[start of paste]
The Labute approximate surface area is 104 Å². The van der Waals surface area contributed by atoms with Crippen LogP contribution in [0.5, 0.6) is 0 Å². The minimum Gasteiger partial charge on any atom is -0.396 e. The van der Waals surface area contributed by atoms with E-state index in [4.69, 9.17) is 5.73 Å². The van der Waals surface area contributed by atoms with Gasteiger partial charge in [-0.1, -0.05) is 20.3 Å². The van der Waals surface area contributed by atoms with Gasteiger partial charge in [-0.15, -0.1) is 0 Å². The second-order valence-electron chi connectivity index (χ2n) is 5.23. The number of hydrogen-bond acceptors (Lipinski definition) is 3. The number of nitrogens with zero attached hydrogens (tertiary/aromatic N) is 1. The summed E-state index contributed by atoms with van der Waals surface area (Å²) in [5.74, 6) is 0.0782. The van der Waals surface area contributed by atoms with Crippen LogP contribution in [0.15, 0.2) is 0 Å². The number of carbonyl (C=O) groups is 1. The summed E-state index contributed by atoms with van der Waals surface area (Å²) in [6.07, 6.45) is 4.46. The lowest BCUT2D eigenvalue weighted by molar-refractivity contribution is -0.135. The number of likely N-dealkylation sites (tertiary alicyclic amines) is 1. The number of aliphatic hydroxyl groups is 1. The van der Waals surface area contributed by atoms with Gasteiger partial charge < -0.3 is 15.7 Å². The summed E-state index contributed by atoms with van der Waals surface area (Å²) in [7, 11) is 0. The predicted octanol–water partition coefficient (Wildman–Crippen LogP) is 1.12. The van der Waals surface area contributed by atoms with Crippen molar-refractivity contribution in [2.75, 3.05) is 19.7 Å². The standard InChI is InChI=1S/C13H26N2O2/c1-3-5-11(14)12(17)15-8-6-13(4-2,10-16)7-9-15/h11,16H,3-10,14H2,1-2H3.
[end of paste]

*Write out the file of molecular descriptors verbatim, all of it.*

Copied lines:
The Labute approximate surface area is 104 Å². The van der Waals surface area contributed by atoms with Crippen LogP contribution in [0.5, 0.6) is 0 Å². The minimum Gasteiger partial charge on any atom is -0.396 e. The van der Waals surface area contributed by atoms with E-state index in [4.69, 9.17) is 5.73 Å². The van der Waals surface area contributed by atoms with Gasteiger partial charge in [-0.1, -0.05) is 20.3 Å². The van der Waals surface area contributed by atoms with Gasteiger partial charge in [-0.15, -0.1) is 0 Å². The second-order valence-electron chi connectivity index (χ2n) is 5.23. The number of hydrogen-bond acceptors (Lipinski definition) is 3. The number of nitrogens with zero attached hydrogens (tertiary/aromatic N) is 1. The summed E-state index contributed by atoms with van der Waals surface area (Å²) in [5.74, 6) is 0.0782. The van der Waals surface area contributed by atoms with Crippen LogP contribution in [0.15, 0.2) is 0 Å². The number of carbonyl (C=O) groups is 1. The summed E-state index contributed by atoms with van der Waals surface area (Å²) in [6.07, 6.45) is 4.46. The lowest BCUT2D eigenvalue weighted by molar-refractivity contribution is -0.135. The number of likely N-dealkylation sites (tertiary alicyclic amines) is 1. The number of aliphatic hydroxyl groups is 1. The van der Waals surface area contributed by atoms with Gasteiger partial charge < -0.3 is 15.7 Å². The summed E-state index contributed by atoms with van der Waals surface area (Å²) in [7, 11) is 0. The predicted octanol–water partition coefficient (Wildman–Crippen LogP) is 1.12. The van der Waals surface area contributed by atoms with Crippen molar-refractivity contribution in [2.75, 3.05) is 19.7 Å². The standard InChI is InChI=1S/C13H26N2O2/c1-3-5-11(14)12(17)15-8-6-13(4-2,10-16)7-9-15/h11,16H,3-10,14H2,1-2H3.